Joe Biden Elected President, Will Set Financial Policy for Next Four Years

Nov 11, 2020Federal Regulation, News

After several days of counting votes, Democratic presidential candidate Joe Biden unseated incumbent President Donald Trump and is thus set to become the next president of the United States on January 20, 2021. He reached the required 270 electoral vote threshold when he won Pennsylvania, leading the Associated Press and a wide array of other outlets to declare him the winner. Over the next four years, his administration will have substantial power to shape financial policies and advance progressive banking ideas, but he likely will have to grapple with a divided Congress.

When he takes office, President Biden will inherit an economy that has been deeply affected by the COVID-19 pandemic, with 22 million jobs lost and more than 235,000 deaths. The pandemic caused an unemployment rate of almost 15 percent in April, and despite some of those jobs returning over the past several months, it remains near seven percent today.

Some of Biden’s plans to address the pandemic include free testing for those who need it, relief or forbearance of federal student loans and mortgages, and interest-free loans for small businesses. His plans also include full, emergency paid leave for sick or gig economy workers and fully-staffed task forces to minimize the threat of infectious diseases in the future.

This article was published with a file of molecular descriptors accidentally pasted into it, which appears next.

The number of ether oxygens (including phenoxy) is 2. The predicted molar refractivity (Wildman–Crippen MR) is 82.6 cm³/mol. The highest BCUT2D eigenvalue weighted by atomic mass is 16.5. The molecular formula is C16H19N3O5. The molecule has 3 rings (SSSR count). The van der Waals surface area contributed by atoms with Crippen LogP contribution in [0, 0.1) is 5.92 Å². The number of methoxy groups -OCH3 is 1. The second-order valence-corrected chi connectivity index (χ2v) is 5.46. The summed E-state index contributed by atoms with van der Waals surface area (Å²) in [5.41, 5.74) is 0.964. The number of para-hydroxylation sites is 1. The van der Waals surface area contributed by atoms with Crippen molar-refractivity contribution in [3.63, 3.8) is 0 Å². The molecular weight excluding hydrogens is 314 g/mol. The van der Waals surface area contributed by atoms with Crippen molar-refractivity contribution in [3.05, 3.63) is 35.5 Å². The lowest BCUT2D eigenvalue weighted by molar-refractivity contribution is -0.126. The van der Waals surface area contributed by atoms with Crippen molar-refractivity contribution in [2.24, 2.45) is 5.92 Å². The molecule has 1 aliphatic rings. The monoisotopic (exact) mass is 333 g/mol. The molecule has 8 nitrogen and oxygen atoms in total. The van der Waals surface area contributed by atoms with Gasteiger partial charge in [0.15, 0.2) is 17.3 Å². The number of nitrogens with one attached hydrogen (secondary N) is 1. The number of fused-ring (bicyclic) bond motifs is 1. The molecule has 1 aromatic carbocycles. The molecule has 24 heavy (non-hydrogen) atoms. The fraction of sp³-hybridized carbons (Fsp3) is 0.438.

One of the key areas where Biden will dramatically impact U.S. financial services is a “Made in All of America” campaign that would move toward cleaner energy and protect the Affordable Care Act, according to Marketplace. This vision would also strengthen domestic manufacturing and private and public sector unions by creating at least 5 million new jobs in innovation and manufacturing.

The President-elect’s tax plan is to raise taxes on Americans making more than $400,000 and on foreign profits. A Penn Wharton Budget Model projection found that the plan would raise $3.375 trillion in additional tax revenue and decrease federal debt by 6.1 percent.

Biden has also proposed investing $640 billion in affordable housing and plans to establish a refundable tax credit of up to $15,000 for first-home buyers. Concerning education, he plans to help Americans “join or maintain their place in the middle class” and provide 100 percent loan forgiveness for students that have responsibly made payments after 20 years.

This week, President-elect Biden has started to announce key hires for his administration and transition team, including Ron Klain as his Chief of Staff. He also announced a slate of advisors for his transition who will serve on Agency Review Teams and will be responsible for “understanding the operations of each agency, ensuring a smooth transfer of power, and preparing for President-elect Biden and Vice President-elect Harris and their cabinet to hit the ground running on Day One.”

Notably, his Agency Review Team for the Consumer Financial Protection Bureau (CFPB) will be led by Leandra English, the Bureau’s former deputy director who also served as former Director Richard Cordray’s Chief of Staff. Don Graves, Head of Corporate Responsibility and Community Relations at KeyBank will lead the team for the Department of the Treasury and MIT’s Gary Gensler will head the Federal Reserve, Banking, and Securities Regulators group, overseeing the CFTC, FDIC, Federal Reserve, NCUA, and SEC.

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